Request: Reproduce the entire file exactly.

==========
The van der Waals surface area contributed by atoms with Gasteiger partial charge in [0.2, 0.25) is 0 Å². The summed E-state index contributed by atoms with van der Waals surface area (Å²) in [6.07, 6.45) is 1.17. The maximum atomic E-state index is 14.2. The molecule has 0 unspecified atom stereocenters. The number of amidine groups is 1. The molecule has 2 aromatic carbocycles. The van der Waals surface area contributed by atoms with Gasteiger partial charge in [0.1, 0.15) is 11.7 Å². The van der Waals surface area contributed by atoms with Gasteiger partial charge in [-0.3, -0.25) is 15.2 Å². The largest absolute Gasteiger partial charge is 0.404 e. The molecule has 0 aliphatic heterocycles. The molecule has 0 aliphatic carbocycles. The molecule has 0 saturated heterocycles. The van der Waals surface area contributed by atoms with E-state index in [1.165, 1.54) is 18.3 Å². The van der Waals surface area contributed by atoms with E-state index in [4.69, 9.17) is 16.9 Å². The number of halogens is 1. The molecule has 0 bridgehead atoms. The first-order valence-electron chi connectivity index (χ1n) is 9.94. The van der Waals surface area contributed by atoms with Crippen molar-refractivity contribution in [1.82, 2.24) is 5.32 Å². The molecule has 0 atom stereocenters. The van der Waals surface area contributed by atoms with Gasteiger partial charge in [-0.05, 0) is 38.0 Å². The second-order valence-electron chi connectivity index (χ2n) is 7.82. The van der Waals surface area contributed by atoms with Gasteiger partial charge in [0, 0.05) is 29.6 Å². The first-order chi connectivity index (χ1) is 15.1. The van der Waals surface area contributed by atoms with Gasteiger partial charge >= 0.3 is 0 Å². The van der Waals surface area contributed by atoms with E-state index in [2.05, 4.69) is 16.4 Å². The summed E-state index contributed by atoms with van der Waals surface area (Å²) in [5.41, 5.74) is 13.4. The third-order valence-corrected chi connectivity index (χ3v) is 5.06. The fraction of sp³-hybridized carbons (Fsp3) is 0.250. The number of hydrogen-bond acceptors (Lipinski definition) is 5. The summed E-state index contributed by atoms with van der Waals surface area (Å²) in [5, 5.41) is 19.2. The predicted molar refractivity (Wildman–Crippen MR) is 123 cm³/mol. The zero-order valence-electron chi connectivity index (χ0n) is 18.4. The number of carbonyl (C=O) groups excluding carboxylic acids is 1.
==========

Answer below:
The van der Waals surface area contributed by atoms with Gasteiger partial charge in [0.2, 0.25) is 0 Å². The summed E-state index contributed by atoms with van der Waals surface area (Å²) in [6.07, 6.45) is 1.17. The maximum atomic E-state index is 14.2. The molecule has 0 unspecified atom stereocenters. The number of amidine groups is 1. The molecule has 2 aromatic carbocycles. The van der Waals surface area contributed by atoms with Gasteiger partial charge in [0.1, 0.15) is 11.7 Å². The van der Waals surface area contributed by atoms with Gasteiger partial charge in [-0.3, -0.25) is 15.2 Å². The largest absolute Gasteiger partial charge is 0.404 e. The molecule has 0 aliphatic heterocycles. The molecule has 0 aliphatic carbocycles. The molecule has 0 saturated heterocycles. The van der Waals surface area contributed by atoms with E-state index in [1.165, 1.54) is 18.3 Å². The van der Waals surface area contributed by atoms with E-state index in [4.69, 9.17) is 16.9 Å². The number of halogens is 1. The molecule has 0 bridgehead atoms. The first-order valence-electron chi connectivity index (χ1n) is 9.94. The van der Waals surface area contributed by atoms with Crippen molar-refractivity contribution in [1.82, 2.24) is 5.32 Å². The molecule has 0 atom stereocenters. The van der Waals surface area contributed by atoms with Gasteiger partial charge in [-0.05, 0) is 38.0 Å². The second-order valence-electron chi connectivity index (χ2n) is 7.82. The van der Waals surface area contributed by atoms with Gasteiger partial charge in [0, 0.05) is 29.6 Å². The first-order chi connectivity index (χ1) is 15.1. The van der Waals surface area contributed by atoms with Gasteiger partial charge >= 0.3 is 0 Å². The van der Waals surface area contributed by atoms with E-state index in [2.05, 4.69) is 16.4 Å². The summed E-state index contributed by atoms with van der Waals surface area (Å²) in [5.41, 5.74) is 13.4. The third-order valence-corrected chi connectivity index (χ3v) is 5.06. The fraction of sp³-hybridized carbons (Fsp3) is 0.250. The number of hydrogen-bond acceptors (Lipinski definition) is 5. The summed E-state index contributed by atoms with van der Waals surface area (Å²) in [5, 5.41) is 19.2. The predicted molar refractivity (Wildman–Crippen MR) is 123 cm³/mol. The zero-order valence-electron chi connectivity index (χ0n) is 18.4. The number of carbonyl (C=O) groups excluding carboxylic acids is 1.